Graphic designer creating a vector logo on a tablet

Pros and Cons of Using Scalable Vector Graphics on Your Website

Scalable Vector Graphics (SVG) are an increasingly popular web design element, and with good reason. They’re extremely flexible, easy to update, and don’t lose quality when resized. On the other hand, many people don’t know what SVGs are or how to use them, making it difficult to work with designers in their projects. This article outlines the pros and cons of using SVG graphics on your website so you can decide whether they’re right for you.

What are SVG Files?

SVG (Scalable Vector Graphics) files are vector images, meaning they can be infinitely scaled without losing quality. This makes them especially useful for web designers who need to resize without losing sharpness or clarity. While designers can always use raster graphics like JPEGs, these types of images lose quality if scaled up. SVG files aren’t limited to working online either; you can also import them into any program that works with vector graphics, including Photoshop.

Advantages of Using SVG Images

1. Scalability

A scalable vector graphics (SVG) image is a scalable image format. It maintains the same crisp quality no matter the size of the display. This makes images look sharp and clean on any screen, regardless of pixel density.

2. Speed

The implementation of Scalable Vector Graphics (SVG) in web design is fast. Raster images like JPEGs and PNGs typically have very large file sizes, slowing down websites as a visitor’s browser tries to download all that information. SVGs, on the other hand, have much smaller file sizes and load much quicker.

3. Versatility

The browser compatibility of Scalable Vector Graphics is extremely good. With support for all modern browsers, it means your website can display clean scalable graphics to the vast majority of your potential audience, regardless of the device they’re using. SVGs also make it easy to add animation effects to websites without needing to use third-party plugins, as they’re able to be selected and manipulated using simple CSS.

4. Resolution Independence

Resolution independence is the quality of an image that can be scaled and zoomed to any size without losing sharpness or clarity. With their vector-based content, SVG images provide this advantage to businesses, allowing them to scale logos and original graphics to any size without loss of quality. Present your business’ assets as they were meant to be!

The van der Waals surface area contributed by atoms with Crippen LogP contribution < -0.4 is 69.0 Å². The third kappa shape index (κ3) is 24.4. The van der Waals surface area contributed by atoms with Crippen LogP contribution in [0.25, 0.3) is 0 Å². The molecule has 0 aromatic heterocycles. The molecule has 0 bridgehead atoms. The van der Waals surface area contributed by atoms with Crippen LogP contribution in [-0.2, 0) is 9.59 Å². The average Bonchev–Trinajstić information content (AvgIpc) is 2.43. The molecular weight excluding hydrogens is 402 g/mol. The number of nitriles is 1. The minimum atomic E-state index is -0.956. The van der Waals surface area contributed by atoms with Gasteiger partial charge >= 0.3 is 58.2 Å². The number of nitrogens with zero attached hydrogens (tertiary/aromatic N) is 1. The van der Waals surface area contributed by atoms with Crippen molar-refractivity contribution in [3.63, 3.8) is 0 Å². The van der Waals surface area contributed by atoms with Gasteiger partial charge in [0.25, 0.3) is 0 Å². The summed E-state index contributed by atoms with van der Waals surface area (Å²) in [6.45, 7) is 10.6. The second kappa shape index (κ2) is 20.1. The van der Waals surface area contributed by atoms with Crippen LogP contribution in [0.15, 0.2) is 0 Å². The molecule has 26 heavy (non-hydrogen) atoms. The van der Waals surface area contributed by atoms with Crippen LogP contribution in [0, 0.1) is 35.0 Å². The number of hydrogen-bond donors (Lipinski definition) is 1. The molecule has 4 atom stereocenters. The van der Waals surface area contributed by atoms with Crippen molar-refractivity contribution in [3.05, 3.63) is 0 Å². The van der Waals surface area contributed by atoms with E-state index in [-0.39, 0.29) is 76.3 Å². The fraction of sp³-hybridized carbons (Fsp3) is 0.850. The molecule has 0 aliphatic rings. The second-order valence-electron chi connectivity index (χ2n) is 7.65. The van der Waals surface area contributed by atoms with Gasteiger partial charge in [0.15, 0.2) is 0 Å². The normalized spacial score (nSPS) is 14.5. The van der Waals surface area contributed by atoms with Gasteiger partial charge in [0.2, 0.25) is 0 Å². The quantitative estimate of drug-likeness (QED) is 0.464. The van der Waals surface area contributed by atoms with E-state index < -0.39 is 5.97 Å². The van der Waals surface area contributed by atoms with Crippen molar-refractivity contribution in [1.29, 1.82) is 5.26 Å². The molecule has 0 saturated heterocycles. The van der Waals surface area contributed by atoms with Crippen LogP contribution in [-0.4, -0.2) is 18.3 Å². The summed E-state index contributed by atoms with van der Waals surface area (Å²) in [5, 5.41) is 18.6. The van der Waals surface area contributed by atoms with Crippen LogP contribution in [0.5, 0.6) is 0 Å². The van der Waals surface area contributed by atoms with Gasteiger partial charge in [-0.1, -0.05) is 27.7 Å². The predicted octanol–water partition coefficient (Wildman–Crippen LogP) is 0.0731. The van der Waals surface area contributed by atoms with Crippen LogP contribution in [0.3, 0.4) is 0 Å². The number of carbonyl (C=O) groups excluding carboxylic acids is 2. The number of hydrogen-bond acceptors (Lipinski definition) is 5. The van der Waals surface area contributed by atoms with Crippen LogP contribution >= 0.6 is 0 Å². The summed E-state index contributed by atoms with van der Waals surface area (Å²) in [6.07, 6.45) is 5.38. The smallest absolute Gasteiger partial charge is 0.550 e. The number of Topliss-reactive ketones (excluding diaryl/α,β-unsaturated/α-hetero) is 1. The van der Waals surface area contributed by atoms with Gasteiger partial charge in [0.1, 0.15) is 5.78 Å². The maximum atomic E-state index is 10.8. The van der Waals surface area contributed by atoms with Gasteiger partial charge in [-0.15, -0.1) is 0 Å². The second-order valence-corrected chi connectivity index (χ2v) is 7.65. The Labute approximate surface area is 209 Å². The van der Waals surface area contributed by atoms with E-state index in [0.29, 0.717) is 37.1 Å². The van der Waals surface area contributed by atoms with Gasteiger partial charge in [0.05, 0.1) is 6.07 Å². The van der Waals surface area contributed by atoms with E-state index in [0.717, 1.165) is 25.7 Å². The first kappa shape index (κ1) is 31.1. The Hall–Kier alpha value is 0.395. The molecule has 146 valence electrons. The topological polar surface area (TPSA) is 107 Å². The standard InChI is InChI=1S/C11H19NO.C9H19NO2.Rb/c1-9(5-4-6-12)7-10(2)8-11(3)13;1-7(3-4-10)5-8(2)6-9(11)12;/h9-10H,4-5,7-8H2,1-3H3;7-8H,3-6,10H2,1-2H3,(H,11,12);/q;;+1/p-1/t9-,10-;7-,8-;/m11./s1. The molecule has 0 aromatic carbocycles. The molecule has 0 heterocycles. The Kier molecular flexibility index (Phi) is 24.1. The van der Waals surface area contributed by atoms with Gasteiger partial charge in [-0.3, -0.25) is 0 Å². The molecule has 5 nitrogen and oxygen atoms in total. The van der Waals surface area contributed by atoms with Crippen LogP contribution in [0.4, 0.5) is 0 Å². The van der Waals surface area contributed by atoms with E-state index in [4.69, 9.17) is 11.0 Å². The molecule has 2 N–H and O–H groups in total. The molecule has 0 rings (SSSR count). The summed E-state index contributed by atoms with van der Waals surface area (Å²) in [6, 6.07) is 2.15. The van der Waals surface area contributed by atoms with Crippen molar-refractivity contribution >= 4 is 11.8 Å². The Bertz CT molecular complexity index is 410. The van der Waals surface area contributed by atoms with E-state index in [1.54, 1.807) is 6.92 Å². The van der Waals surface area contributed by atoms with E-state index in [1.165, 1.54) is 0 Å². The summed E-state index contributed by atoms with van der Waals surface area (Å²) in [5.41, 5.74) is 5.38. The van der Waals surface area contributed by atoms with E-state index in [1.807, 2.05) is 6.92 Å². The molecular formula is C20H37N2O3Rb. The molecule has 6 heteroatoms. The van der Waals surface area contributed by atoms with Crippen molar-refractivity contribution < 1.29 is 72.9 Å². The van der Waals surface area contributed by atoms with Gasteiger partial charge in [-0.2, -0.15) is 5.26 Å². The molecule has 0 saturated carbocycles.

5. W3C Standards Support

When you use SVG images, you can ensure that your website complies with the standards set by the World Wide Web Consortium (W3C). These standards ensure that a site is compatible across multiple browsers and devices and is accessible to the widest audience possible.

6. DPI Independence

SVG images offer DPI independence. This makes it easy to create crisp graphics that can not only be displayed at any size on a screen, but also printed at any size. From business cards to highway billboards, a single graphic in SVG format can be used for any print implementation.

7. Interactivity

Interactivity is one of the advantages that makes web design unique compared to print design. Adding animation and interactivity to your website will help keep visitors engaged with your site and encourage them to stay longer on-site, and SVGs add to this potential significantly. Web designers can use CSS and JavaScript to animate SVGs with near limitless potential, allowing your website to deliver a one-of-a-kind user experience that visitors won’t easily forget.

Disadvantages of Using SVG Images

Because SVG is vector-based, it does not work well for images with lots of fine details and textures like photographs. SVG is best suited for logos, icons, and other “flat” graphics that use simpler colors and shapes. Also, while most modern browsers support SVG, older browsers may not work with them properly. This can cause a website to look broken or unexpected to people who are still using them.

Key Takeaways

Although SVGs are easier to create than ever before, they can lead to visual complications if you’re not careful. Therefore, when deciding whether or not SVGs are appropriate for your project, it is helpful to compare them with other types of graphics—namely PNGs and JPGs. You can refer to our infographic “Image File Types Decoded” to see how SVGs stack up against other file types and how to decide which one to use for your project.

,
Previous Post
[Infographic] Image File Types Decoded

Related Posts

Icon of a brown fox jumping over a lazy dog

How Icon Fonts Are Used On the Web—and Why They Matter

3-dimensional letter forms emerge from a phone screen.

Typography on the Web in 2019

A Dedicated Mobile Site compared to a responsive site

Separate Mobile Sites vs Responsive Website Design, Part 2

Menu